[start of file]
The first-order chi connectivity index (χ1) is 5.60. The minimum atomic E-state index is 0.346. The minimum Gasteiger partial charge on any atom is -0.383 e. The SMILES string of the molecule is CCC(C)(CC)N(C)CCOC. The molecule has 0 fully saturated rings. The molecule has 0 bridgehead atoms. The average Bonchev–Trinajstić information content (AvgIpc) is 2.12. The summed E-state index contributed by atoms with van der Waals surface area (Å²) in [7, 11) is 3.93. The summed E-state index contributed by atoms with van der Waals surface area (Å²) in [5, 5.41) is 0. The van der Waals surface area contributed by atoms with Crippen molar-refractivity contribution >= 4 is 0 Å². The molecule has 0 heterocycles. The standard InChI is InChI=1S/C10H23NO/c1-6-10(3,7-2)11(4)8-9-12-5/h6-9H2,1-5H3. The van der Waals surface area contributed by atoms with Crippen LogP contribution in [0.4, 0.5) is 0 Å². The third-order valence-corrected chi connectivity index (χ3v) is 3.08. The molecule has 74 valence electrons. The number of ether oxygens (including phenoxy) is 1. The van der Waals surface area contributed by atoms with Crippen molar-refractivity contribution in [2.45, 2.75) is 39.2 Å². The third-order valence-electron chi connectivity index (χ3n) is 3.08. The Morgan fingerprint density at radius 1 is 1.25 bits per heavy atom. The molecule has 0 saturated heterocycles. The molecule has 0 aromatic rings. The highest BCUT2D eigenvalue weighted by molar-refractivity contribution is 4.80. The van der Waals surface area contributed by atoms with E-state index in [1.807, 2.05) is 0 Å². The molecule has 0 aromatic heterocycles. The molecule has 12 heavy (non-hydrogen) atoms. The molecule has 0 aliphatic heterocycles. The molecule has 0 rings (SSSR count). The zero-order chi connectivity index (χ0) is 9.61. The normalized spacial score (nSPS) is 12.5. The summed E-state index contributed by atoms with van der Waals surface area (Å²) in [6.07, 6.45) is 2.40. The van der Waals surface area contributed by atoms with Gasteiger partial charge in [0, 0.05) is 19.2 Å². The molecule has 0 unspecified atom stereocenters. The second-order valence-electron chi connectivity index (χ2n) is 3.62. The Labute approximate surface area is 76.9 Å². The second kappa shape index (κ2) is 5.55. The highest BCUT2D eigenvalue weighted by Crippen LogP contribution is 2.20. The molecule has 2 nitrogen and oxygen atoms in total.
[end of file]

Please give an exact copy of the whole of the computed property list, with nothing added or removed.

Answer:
The first-order chi connectivity index (χ1) is 5.60. The minimum atomic E-state index is 0.346. The minimum Gasteiger partial charge on any atom is -0.383 e. The SMILES string of the molecule is CCC(C)(CC)N(C)CCOC. The molecule has 0 fully saturated rings. The molecule has 0 bridgehead atoms. The average Bonchev–Trinajstić information content (AvgIpc) is 2.12. The summed E-state index contributed by atoms with van der Waals surface area (Å²) in [7, 11) is 3.93. The summed E-state index contributed by atoms with van der Waals surface area (Å²) in [5, 5.41) is 0. The van der Waals surface area contributed by atoms with Crippen molar-refractivity contribution >= 4 is 0 Å². The molecule has 0 heterocycles. The standard InChI is InChI=1S/C10H23NO/c1-6-10(3,7-2)11(4)8-9-12-5/h6-9H2,1-5H3. The van der Waals surface area contributed by atoms with Crippen LogP contribution in [0.4, 0.5) is 0 Å². The third-order valence-corrected chi connectivity index (χ3v) is 3.08. The molecule has 74 valence electrons. The number of ether oxygens (including phenoxy) is 1. The van der Waals surface area contributed by atoms with Crippen molar-refractivity contribution in [2.45, 2.75) is 39.2 Å². The third-order valence-electron chi connectivity index (χ3n) is 3.08. The Morgan fingerprint density at radius 1 is 1.25 bits per heavy atom. The molecule has 0 saturated heterocycles. The molecule has 0 aromatic rings. The highest BCUT2D eigenvalue weighted by molar-refractivity contribution is 4.80. The van der Waals surface area contributed by atoms with E-state index in [1.807, 2.05) is 0 Å². The molecule has 0 aromatic heterocycles. The molecule has 12 heavy (non-hydrogen) atoms. The molecule has 0 aliphatic heterocycles. The molecule has 0 rings (SSSR count). The zero-order chi connectivity index (χ0) is 9.61. The normalized spacial score (nSPS) is 12.5. The summed E-state index contributed by atoms with van der Waals surface area (Å²) in [6.07, 6.45) is 2.40. The van der Waals surface area contributed by atoms with Gasteiger partial charge in [0, 0.05) is 19.2 Å². The molecule has 0 unspecified atom stereocenters. The second-order valence-electron chi connectivity index (χ2n) is 3.62. The Labute approximate surface area is 76.9 Å². The second kappa shape index (κ2) is 5.55. The highest BCUT2D eigenvalue weighted by Crippen LogP contribution is 2.20. The molecule has 2 nitrogen and oxygen atoms in total.